APPETD establishes further advisory committees in support of private training providers 2


APPETD addressing the needs of the private providers by initiating working committees.

The Association for Private Providers of Education, Training and Development (APPETD) initiated the following committees each with a clearly defined goal of being an effective instrument of change and to address the needs of the private providers.

APPETD as a not-for-profit employer’s association prioritised some of the immediate issues that concern the private educational institutions in South Africa by establishing working committees with well-defined objectives to bring about change to the private educational environment in South Africa.

In addition to the previously announced:

APPETD Skills Training Provider Committee (http://www.skills-universe.com/forum/topics/new-training-service-provider-committee-to-seek-legal-advice-on-q?xg_source=activity) and the

APPETD Legal Advisory Committee (http://www.skills-universe.com/forum/topics/appetd-press-release-legal-advisory-committee-initiated?xg_source=activity,

APPETD also established the following committees:

  1. APPETD Higher Education Committee chaired by Prof. Paul Beard and assisted by Rick Edmonds and Theo Schoeman
  2. APPETD Further Education and Training (FET) Committee chaired by Dr. Tholsia Naicker and assisted by Bajith Panday and Leon Sinclair.
  3. APPETD General Education and Training (GET) & Adult Basic Education and Training (ABET) chaired by Sharon Blignaut.

These three committees will address particular concerns surrounding conflicting legislation applicable to each specific sector; address complaints arising from the extensive bureaucratic structures created by the legislation; and most importantly, establish a working platform between public and private provider sectors.

APPETD also established a Research Committee which will be chaired by Dr. Ronel Blom and constitute knowledgeable expertise from within the educational sector. Dr. Blom will also be assisted by Rooksana Rajab, Gerda Magnus, Theo Schoeman and Master and PhD. Students.

APPETD is of the opinion that the immense impact and the context and the role of private providers are highly underestimated and undervalued in the total contribution to the empowerment of the nation and research based on empirical data is needed to ensure reliable evidence before decisions can be made affecting the private providers. Private Providers also suffer some undeservedly ignorant remarks from politicians and the media due to the lack of pertinent research regarding private providers.

 The following is a preliminary list of research issues that will be addressed:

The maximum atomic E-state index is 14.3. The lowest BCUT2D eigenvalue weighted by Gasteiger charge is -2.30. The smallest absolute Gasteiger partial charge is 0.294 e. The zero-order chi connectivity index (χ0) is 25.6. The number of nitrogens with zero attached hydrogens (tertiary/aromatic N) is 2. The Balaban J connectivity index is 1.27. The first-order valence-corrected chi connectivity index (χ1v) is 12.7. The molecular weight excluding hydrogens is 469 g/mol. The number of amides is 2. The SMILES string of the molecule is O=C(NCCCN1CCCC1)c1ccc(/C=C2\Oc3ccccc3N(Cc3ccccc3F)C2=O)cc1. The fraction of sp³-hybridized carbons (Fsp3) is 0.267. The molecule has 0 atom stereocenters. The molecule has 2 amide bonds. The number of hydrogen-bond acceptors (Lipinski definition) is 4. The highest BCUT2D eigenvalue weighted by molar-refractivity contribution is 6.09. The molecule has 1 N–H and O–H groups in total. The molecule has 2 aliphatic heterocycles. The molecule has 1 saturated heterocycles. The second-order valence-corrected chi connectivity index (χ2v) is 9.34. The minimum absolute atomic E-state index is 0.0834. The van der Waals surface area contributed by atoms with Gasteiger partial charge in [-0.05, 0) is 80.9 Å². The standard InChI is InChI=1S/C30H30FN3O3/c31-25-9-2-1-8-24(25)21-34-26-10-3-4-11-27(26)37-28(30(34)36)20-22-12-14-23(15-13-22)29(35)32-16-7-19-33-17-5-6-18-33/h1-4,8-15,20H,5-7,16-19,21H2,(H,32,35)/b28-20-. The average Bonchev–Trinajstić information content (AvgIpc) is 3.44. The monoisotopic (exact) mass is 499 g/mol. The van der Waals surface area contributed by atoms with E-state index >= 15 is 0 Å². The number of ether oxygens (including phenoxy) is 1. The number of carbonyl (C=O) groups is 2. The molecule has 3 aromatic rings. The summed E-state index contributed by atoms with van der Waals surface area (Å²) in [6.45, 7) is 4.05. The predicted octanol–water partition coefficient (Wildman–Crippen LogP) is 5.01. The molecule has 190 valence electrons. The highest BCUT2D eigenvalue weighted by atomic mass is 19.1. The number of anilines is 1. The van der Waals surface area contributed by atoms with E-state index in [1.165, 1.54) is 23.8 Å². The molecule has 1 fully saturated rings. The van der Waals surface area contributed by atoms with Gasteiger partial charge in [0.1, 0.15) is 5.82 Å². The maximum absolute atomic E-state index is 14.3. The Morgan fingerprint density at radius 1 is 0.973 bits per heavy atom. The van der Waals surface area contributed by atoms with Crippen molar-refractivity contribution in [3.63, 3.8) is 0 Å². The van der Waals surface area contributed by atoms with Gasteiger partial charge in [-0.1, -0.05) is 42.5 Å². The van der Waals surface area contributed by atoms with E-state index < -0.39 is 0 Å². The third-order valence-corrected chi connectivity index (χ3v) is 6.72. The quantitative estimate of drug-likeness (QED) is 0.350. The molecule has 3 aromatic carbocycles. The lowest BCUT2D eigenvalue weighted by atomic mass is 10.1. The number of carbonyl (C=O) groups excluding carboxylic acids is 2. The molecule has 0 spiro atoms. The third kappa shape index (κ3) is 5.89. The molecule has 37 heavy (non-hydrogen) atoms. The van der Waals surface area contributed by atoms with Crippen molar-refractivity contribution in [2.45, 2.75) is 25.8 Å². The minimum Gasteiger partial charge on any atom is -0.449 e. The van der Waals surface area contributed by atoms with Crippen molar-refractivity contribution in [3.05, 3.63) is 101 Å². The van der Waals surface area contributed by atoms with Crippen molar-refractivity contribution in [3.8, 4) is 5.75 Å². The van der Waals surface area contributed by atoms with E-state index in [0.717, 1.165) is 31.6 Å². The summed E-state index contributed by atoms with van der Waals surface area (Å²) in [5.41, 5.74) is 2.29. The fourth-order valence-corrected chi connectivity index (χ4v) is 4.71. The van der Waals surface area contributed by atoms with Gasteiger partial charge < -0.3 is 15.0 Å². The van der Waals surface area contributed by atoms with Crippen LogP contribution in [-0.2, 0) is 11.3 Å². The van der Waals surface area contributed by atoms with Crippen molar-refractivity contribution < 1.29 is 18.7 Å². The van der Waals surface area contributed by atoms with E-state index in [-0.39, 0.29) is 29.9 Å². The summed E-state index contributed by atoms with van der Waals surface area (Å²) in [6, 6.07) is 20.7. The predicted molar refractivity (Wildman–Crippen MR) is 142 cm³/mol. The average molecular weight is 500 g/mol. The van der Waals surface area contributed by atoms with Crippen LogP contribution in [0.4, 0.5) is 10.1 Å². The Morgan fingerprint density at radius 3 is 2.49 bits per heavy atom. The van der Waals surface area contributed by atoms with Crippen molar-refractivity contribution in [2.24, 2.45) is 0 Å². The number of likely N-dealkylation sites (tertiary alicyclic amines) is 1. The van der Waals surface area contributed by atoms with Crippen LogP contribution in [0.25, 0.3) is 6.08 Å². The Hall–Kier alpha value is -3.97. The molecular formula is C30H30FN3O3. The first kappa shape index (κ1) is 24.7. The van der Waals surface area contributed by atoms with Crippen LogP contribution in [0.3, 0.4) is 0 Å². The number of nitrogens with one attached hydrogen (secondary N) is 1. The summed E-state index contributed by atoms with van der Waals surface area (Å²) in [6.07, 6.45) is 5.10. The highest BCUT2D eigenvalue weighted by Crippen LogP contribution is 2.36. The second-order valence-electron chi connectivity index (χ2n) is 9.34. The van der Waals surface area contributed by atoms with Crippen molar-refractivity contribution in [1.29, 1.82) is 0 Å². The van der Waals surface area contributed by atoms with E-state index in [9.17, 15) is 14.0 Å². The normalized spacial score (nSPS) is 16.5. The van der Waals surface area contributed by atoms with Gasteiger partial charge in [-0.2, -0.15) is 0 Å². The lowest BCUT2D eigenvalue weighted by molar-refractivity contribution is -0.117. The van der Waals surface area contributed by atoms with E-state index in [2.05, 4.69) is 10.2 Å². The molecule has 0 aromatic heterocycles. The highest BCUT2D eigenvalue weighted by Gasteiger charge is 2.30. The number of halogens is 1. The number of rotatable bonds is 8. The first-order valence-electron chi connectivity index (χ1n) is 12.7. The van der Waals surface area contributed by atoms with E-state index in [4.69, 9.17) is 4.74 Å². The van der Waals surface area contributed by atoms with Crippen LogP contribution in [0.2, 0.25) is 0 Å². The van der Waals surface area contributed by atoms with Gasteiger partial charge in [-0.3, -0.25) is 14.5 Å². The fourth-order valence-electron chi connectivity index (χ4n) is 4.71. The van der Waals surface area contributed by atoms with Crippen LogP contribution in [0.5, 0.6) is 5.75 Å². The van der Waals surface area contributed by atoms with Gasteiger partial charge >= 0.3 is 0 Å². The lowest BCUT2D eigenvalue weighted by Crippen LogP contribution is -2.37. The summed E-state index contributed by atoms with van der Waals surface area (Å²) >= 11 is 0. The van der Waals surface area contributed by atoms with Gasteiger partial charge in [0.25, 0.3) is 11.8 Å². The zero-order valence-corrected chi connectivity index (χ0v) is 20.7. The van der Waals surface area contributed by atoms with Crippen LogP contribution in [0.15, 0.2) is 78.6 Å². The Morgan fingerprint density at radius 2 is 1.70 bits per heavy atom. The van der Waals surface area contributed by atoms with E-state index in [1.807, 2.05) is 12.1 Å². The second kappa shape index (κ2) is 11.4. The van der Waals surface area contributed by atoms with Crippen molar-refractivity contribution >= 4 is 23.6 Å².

• The context and contribution of the Private Providers of Education, Training and Development in SA.
  • The number of private education role players within the different sectors (HE, FET and GET, ABET) and what are the measurable quality of this sector’s education.
  • Identification of the different fields of study available to prospective learners of Private Providers for Education Training, and Development.
  • The through-put within the different sectors – that is the number of students that register in comparison with the number of students that obtain their qualifications at the end of the study period.
  • Employability of students after obtaining their qualification and certificates from the private providers.

The first meetings of these volunteer committees are scheduled for July 2012. Feedback from these meetings will be forwarded to Ms Cynthia Reynders and circulated to APPETD members.

Providers who need more information and want to join any of these committees, must please forward a request to:

Cynthia Reynders, CEO of APPETD • E-mail: ceo@appetd.org.za • Tel no: (011) 234-3104/5

 

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2 thoughts on “APPETD establishes further advisory committees in support of private training providers

  • sylvia hammond Post author

    Hi Hester, I’m not sure why you believe that there is a problem with the future of private FETs.  This is a quote from a communication I have had with Joe Samuels the SAQA CEO. “The constitution provides for private providers in the South African education and training landscape as long as the quality provided is of a standard comparable to that in the public sector.”  Can you explain why you are worried? Maybe you can tell  us more about what has happened to cause you to be worried – or what has been said – and by whom? 

  • Hester Davis

    Dear Cynthia, I am worried about the future of the Private FET Colleges.

    Please can you tell me what are the future for us, being in Private FET Training?, and what is the way forward for us. What can we expect to happen to Private FET Colleges.

    Your answer would be highly appreciated, 

    Kind regards
    Hester Davis